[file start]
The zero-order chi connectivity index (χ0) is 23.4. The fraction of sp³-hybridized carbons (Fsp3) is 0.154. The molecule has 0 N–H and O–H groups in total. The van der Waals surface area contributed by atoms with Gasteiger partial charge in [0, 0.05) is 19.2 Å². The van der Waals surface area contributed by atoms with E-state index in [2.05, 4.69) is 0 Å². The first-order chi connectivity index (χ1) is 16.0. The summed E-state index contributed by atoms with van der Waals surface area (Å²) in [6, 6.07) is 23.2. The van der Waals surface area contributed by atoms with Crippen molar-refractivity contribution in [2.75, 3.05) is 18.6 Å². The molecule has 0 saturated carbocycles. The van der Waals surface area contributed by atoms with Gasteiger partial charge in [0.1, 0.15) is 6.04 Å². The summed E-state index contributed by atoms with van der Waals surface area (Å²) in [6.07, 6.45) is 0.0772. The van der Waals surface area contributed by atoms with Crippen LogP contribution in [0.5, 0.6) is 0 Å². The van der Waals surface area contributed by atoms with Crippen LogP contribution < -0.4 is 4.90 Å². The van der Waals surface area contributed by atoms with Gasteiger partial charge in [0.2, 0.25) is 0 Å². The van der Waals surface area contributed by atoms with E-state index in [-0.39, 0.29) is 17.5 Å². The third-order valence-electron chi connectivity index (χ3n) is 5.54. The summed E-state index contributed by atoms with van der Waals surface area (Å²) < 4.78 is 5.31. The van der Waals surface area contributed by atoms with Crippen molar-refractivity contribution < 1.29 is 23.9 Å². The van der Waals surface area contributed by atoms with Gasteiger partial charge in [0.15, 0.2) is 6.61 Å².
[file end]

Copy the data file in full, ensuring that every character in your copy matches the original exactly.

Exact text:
The zero-order chi connectivity index (χ0) is 23.4. The fraction of sp³-hybridized carbons (Fsp3) is 0.154. The molecule has 0 N–H and O–H groups in total. The van der Waals surface area contributed by atoms with Gasteiger partial charge in [0, 0.05) is 19.2 Å². The van der Waals surface area contributed by atoms with E-state index in [2.05, 4.69) is 0 Å². The first-order chi connectivity index (χ1) is 16.0. The summed E-state index contributed by atoms with van der Waals surface area (Å²) in [6, 6.07) is 23.2. The van der Waals surface area contributed by atoms with Crippen molar-refractivity contribution in [2.75, 3.05) is 18.6 Å². The molecule has 0 saturated carbocycles. The van der Waals surface area contributed by atoms with Gasteiger partial charge in [0.1, 0.15) is 6.04 Å². The summed E-state index contributed by atoms with van der Waals surface area (Å²) in [6.07, 6.45) is 0.0772. The van der Waals surface area contributed by atoms with Crippen LogP contribution in [0.5, 0.6) is 0 Å². The van der Waals surface area contributed by atoms with Crippen LogP contribution < -0.4 is 4.90 Å². The van der Waals surface area contributed by atoms with Gasteiger partial charge in [0.2, 0.25) is 0 Å². The van der Waals surface area contributed by atoms with E-state index in [-0.39, 0.29) is 17.5 Å². The third-order valence-electron chi connectivity index (χ3n) is 5.54. The summed E-state index contributed by atoms with van der Waals surface area (Å²) < 4.78 is 5.31. The van der Waals surface area contributed by atoms with Crippen molar-refractivity contribution < 1.29 is 23.9 Å². The van der Waals surface area contributed by atoms with Gasteiger partial charge in [0.15, 0.2) is 6.61 Å².